(AmericanProsperity.com) – The 2019 tax season was a rude awakening for some after Congress passed sweeping tax reform legislation in 2017. The Tax Cuts and Jobs Act put some people in an odd position of owing money when they expected a refund and others got a bigger tax bill than was expected.
In 2019, the average income tax return was $2,869. That’s a little less than in 2018 when it was $2,910.
Now that last year is well behind us, you might want to consider getting an early start before the April 15 tax deadline so that you are better prepared. The good news is that 72% of tax returns received refunds in 2019, according to the IRS.
Here are some new things you may need to know or may want to consider when you file your taxes this year…
The IRS Adjusted Tax Brackets for Inflation in 2020
In November 2019, the IRS released new tax brackets for 2020. Marginal rates were adjusted for inflation as follows directly from the IRS news release:
- For tax year 2020, the top tax rate remains 37% for individual single taxpayers with incomes greater than $518,400 ($622,050 for married couples filing jointly)
- 35%, for incomes over $207,350 ($414,700 for married couples filing jointly)
- 32% for incomes over $163,300 ($326,600 for married couples filing jointly)
- 24% for incomes over $85,525 ($171,050 for married couples filing jointly)
- 22% for incomes over $40,125 ($80,250 for married couples filing jointly)
- 12% for incomes over $9,875 ($19,750 for married couples filing jointly)
Should You Itemize or Use the Standard Deduction
For the 2020 tax year, the IRS increased the standard deductions, which may reduce taxable income.
If you don’t have deductions that equal the new standard deductions, then you can’t itemize on your tax returns. However, in many cases, the standard deduction is higher than most people’s itemized deductions, so it works out in your favor.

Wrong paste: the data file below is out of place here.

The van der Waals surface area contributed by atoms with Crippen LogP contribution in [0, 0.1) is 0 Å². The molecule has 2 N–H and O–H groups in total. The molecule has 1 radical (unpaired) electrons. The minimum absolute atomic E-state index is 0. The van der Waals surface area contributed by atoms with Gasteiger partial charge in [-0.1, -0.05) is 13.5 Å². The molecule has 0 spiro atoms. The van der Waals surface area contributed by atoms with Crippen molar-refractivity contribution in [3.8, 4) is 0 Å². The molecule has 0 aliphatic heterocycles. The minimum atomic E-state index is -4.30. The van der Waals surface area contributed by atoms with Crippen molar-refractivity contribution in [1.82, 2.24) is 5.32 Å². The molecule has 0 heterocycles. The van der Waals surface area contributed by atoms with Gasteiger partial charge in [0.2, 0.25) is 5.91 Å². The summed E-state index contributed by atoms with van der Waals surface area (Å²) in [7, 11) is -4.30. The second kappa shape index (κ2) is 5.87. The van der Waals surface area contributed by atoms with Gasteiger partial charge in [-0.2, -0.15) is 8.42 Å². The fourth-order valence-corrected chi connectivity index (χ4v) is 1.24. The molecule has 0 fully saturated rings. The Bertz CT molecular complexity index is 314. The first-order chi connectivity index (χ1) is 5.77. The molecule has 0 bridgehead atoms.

For a single filer, the standard deduction is $12,200, a married couple filing jointly is $24,400 — that’s a $400 increase over 2018, and head of households is $18,350 — that’s a $350 increase over 2018.
There is more good news… if you’re age 65 or older, an additional deduction of $1,650 is available for those who are single or head of household, and $1,300 if married. If both spouses are 65 or older, the additional standard deduction increases by $2,600.
For those who itemize, what can you itemize includes:
- Mortgage interest
- Property taxes
- Interest on home equity loans
- Up to $10,000 (or up to $5,000 if married filing separately) for state and local real estate taxes, personal property taxes, and income taxes
Increasing Retirement Savings
If you’re thinking about retirement savings, there is a bit of good news. The IRS increased contribution limits for 401(k)’s, 403(b)’s, and the majority of 457 plans from $19,000 to $19,500.
Additionally, if you’re 50 or older, you can add an additional $6,500.
For individual retirement accounts, the contribution limits remain at $6,000, plus an additional $1,000 for those 50 and older.
~Here’s to Your Prosperity!
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